To guarantee the “right to terminate pregnancies in public hospital,” the Spanish Ministry of Equality is preparing the creation of a registry of medical doctors, nurses and other staff who are conscience objectors.
The proposed list is part of a reform of the country’s abortion law, which was passed in 2010.
To date, almost 86 percent of the abortions performed in Spain are done in private clinics that have agreements with the public health system. The current abortion law includes conscientious objection as an individual right of healthcare providers, but it must be done “without undermining access and quality of care.”
Several bishops have expressed their opposition to a registry, arguing that it could eventually be used to justify not hiring a medical professional.
“That would certainly be an attack on the freedom of the person,” the Archbishop of Santiago de Compostela, Julian Barrio, told Europa Press on Tuesday, before entering the general assembly of the Spanish bishops’ conference, held this week in Madrid.
Barrio says “there should not be” a registry of doctors who do not want to perform abortions, “because freedom of conscience is something that must always be respected”.
Similarly, the Archbishop of Pamplona, Francisco Perez, argued that “conscientious objection is a right and a sign of freedom.”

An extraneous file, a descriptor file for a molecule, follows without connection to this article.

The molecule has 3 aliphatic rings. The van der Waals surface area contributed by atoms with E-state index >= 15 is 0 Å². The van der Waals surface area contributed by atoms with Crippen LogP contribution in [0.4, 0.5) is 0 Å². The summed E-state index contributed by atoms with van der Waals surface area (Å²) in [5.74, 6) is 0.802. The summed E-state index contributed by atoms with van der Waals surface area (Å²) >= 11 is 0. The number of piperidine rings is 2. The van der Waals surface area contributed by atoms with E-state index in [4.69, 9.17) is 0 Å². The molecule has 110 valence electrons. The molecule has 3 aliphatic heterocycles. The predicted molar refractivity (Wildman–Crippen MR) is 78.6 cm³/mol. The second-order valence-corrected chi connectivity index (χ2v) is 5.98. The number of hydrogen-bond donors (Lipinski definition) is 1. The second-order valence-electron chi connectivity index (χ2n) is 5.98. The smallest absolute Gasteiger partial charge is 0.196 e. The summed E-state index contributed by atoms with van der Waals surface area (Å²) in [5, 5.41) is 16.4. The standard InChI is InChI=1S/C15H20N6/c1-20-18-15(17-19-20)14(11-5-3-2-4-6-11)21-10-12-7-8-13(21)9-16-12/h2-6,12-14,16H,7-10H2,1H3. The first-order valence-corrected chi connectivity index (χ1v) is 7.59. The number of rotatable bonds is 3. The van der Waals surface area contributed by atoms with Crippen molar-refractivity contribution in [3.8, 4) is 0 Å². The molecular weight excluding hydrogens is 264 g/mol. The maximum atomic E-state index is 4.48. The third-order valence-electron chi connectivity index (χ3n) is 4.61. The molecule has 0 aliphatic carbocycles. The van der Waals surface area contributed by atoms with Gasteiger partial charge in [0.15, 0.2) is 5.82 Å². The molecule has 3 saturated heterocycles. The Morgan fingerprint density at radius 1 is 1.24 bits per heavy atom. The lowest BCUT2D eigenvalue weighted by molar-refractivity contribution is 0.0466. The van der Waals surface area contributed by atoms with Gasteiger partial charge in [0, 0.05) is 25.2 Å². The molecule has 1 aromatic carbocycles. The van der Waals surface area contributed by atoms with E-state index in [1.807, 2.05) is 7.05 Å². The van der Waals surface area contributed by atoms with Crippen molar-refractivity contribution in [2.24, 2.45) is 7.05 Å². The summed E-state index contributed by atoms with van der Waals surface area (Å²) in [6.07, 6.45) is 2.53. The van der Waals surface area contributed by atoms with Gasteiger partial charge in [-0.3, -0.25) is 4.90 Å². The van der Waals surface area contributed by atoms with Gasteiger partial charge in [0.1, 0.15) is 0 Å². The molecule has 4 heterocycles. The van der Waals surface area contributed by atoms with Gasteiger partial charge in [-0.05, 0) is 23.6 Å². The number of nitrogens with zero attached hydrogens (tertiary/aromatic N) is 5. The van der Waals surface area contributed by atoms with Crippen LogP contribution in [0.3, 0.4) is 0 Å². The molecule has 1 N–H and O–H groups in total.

“If we are in a State of law, it must be respected,” he stressed, saying that each doctor should have the freedom to “always act in conscience to do good and avoid evil.”
Pope Francis recently told journalists the Catholic Church teaches that abortion is “a murder.”
The Argentine pope has referred to conscientious objection as a “human right,” and in 2016, warned against what he called an “educated persecution” of Christians today, saying Christians are not only under threat by those trying to kill them, but also by those who want to limit their freedom and their right to conscientious objection.
Several other bishops in Spain have expressed their concern over the proposed modifications of the Sexual and Reproductive Rights law in the country. The bishop of León, Luis Ángel de las Heras, criticized the fact that the government wants to put “obstacles in the way of free expression.”
“On the one hand, sometimes they themselves do not comply with the laws and, on the other hand, they want to impose on the rest of us a series of impediments so that we can’t express ourselves freely,” said De las Heras.
Likewise, the bishop of Getafe, Ginés García Beltrán, defended conscientious objection as “a fundamental right” that is “above some laws.”
Speaking in the week, during the presentation of the latest Report on Religious Freedom in the World by the Pontifical Foundation Aid to the Church in Need, Cardinal Antonio Cañizares, Archbishop of Valencia, had said that “when freedom of religion and conscience is not adequately respected, there is no democracy. Some legislation tries to limit conscientious objection and no one protests. And Spain is being attacked in its most basic roots, in its fundamental human right prior and previous to any democratic system.”